Siemens: Stuxnet worm hit industrial systems

Siemens confirms that 14 plant systems have been infected; some of them could have been reprogrammed

A sophisticated worm designed to steal industrial secrets and disrupt operations has infected at least 14 plants, according to Siemens.

Called Stuxnet, the worm was discovered in July when researchers at VirusBlokAda found it on computers in Iran. It is one of the most sophisticated and unusual pieces of malicious software ever created -- the worm leveraged a previously unknown Windows vulnerability (now patched) that allowed it to spread from computer to computer, typically via USB sticks.

The worm, designed to attack Siemens industrial control systems, has not spread widely. However, it has affected a number of Siemens plants, according to company spokesman Simon Wieland. "We detected the virus in the SCADA [supervisory control and data acquisition] systems of 14 plants in operation but without any malfunction of process and production and without any damage," he said in an e-mail message.

This is worrisome news because according to a new paper on the worm, set to be delivered at this month's Virus Bulletin conference in Vancouver, Stuxnet could be used to cause a significant amount of damage if it is not properly removed.

Researchers at Symantec have cracked Stuxnet's cryptographic system, and they say it is the first worm built not only to spy on industrial systems, but also to reprogram them.

Once installed on a PC, Stuxnet uses Siemens' default passwords to seek out and try to gain access to systems that run the WinCC and PCS 7 programs -- so-called PLC (programmable logic controller) programs that are used to manage large-scale industrial systems on factory floors and in military installations and chemical and power plants.

The software operates in two stages following infection, according to Symantec Security Response Supervisor Liam O'Murchu. First it uploads configuration information about the Siemens system to a command-and-control server. Then the attackers are able to pick a target and actually reprogram the way it works. "They decide how they want the PLCs to work for them, and then they send code to the infected machines that will change how the PLCs work," O'Murchu said.

As Wieland noted, there are no known cases of plant operations actually being affected.

However, that's certainly a possibility, according to O'Murchu. Stuxnet comes with a rootkit, deigned to hide any commands it downloads from operators of the Siemens systems. Because of that, Symantec warns that even if the worm's Windows components are removed, the Siemens software might still contain hidden commands. Symantec advises companies that have been infected to thoroughly audit the code on their PLCs or restore the system from a secure backup, in order to be safe.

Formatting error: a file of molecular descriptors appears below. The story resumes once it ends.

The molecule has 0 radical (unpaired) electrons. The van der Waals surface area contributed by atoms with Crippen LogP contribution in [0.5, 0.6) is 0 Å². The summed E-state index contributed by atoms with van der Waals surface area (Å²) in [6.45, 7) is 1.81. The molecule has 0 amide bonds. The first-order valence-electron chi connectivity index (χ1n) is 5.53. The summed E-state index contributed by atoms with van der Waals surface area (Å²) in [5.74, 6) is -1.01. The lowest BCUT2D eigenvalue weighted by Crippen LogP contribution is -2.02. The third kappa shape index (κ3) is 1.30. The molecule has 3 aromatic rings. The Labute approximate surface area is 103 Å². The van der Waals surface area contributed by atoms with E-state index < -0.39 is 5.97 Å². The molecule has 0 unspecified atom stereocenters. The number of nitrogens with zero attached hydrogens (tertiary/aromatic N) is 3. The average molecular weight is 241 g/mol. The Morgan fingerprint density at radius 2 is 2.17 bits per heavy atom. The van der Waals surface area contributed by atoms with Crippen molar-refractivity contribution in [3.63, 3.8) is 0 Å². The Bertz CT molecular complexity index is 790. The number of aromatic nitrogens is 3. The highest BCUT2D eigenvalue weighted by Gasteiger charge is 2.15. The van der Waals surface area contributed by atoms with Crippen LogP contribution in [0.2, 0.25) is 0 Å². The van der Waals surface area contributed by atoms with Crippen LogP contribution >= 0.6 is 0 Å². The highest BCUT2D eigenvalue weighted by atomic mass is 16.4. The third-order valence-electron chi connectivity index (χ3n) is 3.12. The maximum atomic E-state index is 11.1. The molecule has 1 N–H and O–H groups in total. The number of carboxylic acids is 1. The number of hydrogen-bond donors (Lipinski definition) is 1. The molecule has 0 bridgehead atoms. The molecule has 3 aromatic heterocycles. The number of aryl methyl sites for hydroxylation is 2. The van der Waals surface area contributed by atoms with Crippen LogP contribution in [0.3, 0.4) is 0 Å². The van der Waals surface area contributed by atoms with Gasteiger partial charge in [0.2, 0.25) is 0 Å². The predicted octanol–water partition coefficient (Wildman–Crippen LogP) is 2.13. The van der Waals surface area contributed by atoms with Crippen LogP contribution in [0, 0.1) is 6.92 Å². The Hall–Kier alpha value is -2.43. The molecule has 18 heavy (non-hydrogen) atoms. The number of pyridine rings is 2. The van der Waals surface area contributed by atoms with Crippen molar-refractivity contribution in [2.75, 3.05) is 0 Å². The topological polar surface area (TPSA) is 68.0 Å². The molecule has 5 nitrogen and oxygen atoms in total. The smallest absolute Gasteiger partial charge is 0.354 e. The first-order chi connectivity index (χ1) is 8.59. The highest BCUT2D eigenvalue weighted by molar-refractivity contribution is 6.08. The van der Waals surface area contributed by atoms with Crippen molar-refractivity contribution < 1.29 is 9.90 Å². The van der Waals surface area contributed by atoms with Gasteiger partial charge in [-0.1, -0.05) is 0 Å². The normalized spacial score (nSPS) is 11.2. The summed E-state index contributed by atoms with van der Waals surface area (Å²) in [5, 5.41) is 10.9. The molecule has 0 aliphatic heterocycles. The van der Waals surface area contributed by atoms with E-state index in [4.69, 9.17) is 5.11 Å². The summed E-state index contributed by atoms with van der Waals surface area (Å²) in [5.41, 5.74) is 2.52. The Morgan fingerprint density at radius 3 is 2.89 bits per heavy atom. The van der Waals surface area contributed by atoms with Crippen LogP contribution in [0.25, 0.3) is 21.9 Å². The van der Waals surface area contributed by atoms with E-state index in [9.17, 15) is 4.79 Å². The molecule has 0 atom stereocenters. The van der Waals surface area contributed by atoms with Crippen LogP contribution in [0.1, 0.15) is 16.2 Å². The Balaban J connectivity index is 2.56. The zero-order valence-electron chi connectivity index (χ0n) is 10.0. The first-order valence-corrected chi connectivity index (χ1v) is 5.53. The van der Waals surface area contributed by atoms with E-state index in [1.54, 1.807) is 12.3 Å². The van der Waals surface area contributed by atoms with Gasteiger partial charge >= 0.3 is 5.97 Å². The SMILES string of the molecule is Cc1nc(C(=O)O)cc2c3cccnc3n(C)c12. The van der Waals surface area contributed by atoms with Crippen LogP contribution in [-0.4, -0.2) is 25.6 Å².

Stuxnet has infected systems in the U.K., North America and Korea, however the largest number of infections, by far, have been in Iran.

The first samples of the Stuxnet code date back to June of 2009, but security experts believe that it probably did not start infecting systems until earlier this year.

Defense contractors and companies with valuable intellectual property have been hit with targeted attacks for years now -- in January Google said it was the target of a sophisticated data-stealing effort known as operation Aurora. But Stuxnet marks the first time that someone has targeted the factory floor.

And if the worm were to be used to mess up systems at a chemical or power plant, the results could be devastating.

"We've definitely never seen anything like this before," O'Murchu said. "The fact that it can control the way physical machines work is quite disturbing."

It's unlikely that Stuxnet could take over new systems at this point, however. Symantec gained control of the domain used to send commands to infected machines shortly after Stuxnet was discovered, meaning that the hackers behind it no longer have a way to send new commands to infected systems.

Nobody knows who's behind Stuxnet, but recently Kaspersky Lab researcher Roel Schouwenberg said that it was most likely a nation state.

Symantec's O'Murchu agrees that the worm was done by particularly sophisticated attackers. "This is definitely not your typical operation," he said.

Robert McMillan covers computer security and general technology breaking news for The IDG News Service. Follow Robert on Twitter at @bobmcmillan. Robert's e-mail address is robert_mcmillan@idg.com

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